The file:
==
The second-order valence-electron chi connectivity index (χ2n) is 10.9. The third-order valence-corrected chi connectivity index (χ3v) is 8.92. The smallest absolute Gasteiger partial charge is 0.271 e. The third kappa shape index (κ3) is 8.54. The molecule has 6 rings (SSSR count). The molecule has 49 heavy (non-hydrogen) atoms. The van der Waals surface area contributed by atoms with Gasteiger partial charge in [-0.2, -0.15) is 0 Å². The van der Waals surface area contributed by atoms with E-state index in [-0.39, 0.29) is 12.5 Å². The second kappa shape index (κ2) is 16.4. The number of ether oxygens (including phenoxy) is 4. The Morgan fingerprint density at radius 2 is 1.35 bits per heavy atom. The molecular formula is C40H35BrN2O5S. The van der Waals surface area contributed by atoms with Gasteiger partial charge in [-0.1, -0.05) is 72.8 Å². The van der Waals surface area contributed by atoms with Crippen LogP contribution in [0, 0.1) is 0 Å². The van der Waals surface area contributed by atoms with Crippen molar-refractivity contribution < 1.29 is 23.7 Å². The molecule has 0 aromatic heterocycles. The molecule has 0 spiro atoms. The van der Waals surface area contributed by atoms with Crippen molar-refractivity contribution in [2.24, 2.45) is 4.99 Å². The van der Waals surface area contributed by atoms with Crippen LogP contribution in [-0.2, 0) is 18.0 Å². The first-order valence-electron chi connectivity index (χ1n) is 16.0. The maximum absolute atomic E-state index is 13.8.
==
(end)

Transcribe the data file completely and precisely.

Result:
The second-order valence-electron chi connectivity index (χ2n) is 10.9. The third-order valence-corrected chi connectivity index (χ3v) is 8.92. The smallest absolute Gasteiger partial charge is 0.271 e. The third kappa shape index (κ3) is 8.54. The molecule has 6 rings (SSSR count). The molecule has 49 heavy (non-hydrogen) atoms. The van der Waals surface area contributed by atoms with Gasteiger partial charge in [-0.2, -0.15) is 0 Å². The van der Waals surface area contributed by atoms with E-state index in [-0.39, 0.29) is 12.5 Å². The second kappa shape index (κ2) is 16.4. The number of ether oxygens (including phenoxy) is 4. The Morgan fingerprint density at radius 2 is 1.35 bits per heavy atom. The molecular formula is C40H35BrN2O5S. The van der Waals surface area contributed by atoms with Gasteiger partial charge in [-0.1, -0.05) is 72.8 Å². The van der Waals surface area contributed by atoms with Crippen LogP contribution in [0, 0.1) is 0 Å². The van der Waals surface area contributed by atoms with Crippen molar-refractivity contribution < 1.29 is 23.7 Å². The molecule has 0 aromatic heterocycles. The molecule has 0 spiro atoms. The van der Waals surface area contributed by atoms with Crippen molar-refractivity contribution in [2.24, 2.45) is 4.99 Å². The van der Waals surface area contributed by atoms with Crippen LogP contribution in [-0.2, 0) is 18.0 Å². The first-order valence-electron chi connectivity index (χ1n) is 16.0. The maximum absolute atomic E-state index is 13.8.